While technological transformation can contribute “to solving some of the most difficult global challenges in the world, from designing smart cities and improving air quality to increasing energy efficiency in buildings and improving well-being with good-quality design,” there can be downsides if applied – as history has taught us – in the wrong hands.
The late Stephen Hawking, renowned physicist, predicted that AI has the potential of becoming “a more malevolent force rather than a benign public good and postulated that it has the capacity to wipe out the human race.” His fear was “that while AI technologies have the potential to deliver undoubted benefits to humanity, there are serious dangers too: the development of autonomous weapons, for example, or, as Bill Gates has cautioned, an ‘existential threat to mankind’. Both Hawking and Gates have argued for a public debate about how AI technologies should be allowed to evolve’ similar to ‘attempts to set out the moral and ethical principles that should underpin development in fields such as biotechnology or embryology…”
The need for urgent action is clear: “Already, for example, Human Rights Watch says that the US, China, Israel, South Korea, Russia and the UK are all investing in AI-powered weapons systems that will reduce human intervention in the process of selecting and hitting targets…The prospect that scares some people most is that the machines will eventually try to wipe us out.”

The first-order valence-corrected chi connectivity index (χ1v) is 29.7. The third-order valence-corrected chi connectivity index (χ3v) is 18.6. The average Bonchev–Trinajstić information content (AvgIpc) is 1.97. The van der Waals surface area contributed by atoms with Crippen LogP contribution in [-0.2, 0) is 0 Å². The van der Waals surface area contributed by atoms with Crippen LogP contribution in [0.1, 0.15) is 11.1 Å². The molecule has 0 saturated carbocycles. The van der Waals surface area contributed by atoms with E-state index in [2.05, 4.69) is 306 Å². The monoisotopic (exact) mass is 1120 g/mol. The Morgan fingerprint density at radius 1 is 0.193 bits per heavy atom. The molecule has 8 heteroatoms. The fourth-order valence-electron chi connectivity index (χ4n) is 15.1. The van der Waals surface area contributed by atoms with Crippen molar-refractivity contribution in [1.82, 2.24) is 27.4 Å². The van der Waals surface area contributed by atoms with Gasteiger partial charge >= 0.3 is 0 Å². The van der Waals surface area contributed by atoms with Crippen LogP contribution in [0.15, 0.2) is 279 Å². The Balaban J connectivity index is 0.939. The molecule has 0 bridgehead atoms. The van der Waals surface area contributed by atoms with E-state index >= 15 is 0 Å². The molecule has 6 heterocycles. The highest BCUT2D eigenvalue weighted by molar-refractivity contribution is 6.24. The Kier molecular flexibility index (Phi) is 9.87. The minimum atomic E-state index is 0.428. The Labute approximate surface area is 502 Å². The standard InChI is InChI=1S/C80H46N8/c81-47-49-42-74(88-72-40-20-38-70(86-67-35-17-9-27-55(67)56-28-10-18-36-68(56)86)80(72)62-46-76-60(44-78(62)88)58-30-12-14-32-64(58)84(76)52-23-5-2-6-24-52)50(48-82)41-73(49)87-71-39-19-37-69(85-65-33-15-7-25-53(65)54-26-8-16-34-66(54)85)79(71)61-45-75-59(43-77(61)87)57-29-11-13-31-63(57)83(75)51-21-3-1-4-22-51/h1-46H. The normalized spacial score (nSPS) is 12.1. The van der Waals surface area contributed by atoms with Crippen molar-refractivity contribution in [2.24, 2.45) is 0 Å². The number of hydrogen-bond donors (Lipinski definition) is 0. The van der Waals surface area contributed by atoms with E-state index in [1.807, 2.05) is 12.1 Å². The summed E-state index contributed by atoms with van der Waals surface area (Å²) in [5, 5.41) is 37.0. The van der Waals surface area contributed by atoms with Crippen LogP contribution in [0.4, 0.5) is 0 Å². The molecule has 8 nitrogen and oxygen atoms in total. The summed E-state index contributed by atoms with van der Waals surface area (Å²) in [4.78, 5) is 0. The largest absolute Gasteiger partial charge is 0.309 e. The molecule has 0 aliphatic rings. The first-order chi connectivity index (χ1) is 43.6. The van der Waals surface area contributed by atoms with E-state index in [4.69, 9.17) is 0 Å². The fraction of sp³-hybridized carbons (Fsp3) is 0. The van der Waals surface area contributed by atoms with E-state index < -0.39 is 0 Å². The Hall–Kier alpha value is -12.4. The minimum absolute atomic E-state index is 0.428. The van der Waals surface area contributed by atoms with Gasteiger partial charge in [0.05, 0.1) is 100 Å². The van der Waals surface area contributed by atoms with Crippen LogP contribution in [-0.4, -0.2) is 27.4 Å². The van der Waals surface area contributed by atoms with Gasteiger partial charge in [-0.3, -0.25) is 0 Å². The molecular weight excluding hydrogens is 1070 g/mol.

Al Moubayed co-founder of a Swedish start-up company “interested in how we can build machines that we can communicate with in the same way as we communicate with each other” agrees that “more public debate is needed about the implications of AI and robotics.” Taking an optimistic view of technology, his overall vision is that “the robot (a ‘kind of a new species that’s different from us’) should empower people, train them rather than replace them.”
The impact of social media on personal well-being and society
In an interview with British royal family member Prince Harry, Barack Obama, former president of the United States, gave his personal views on the internet and how it might be ‘distorting the public’s understanding of complex issues.’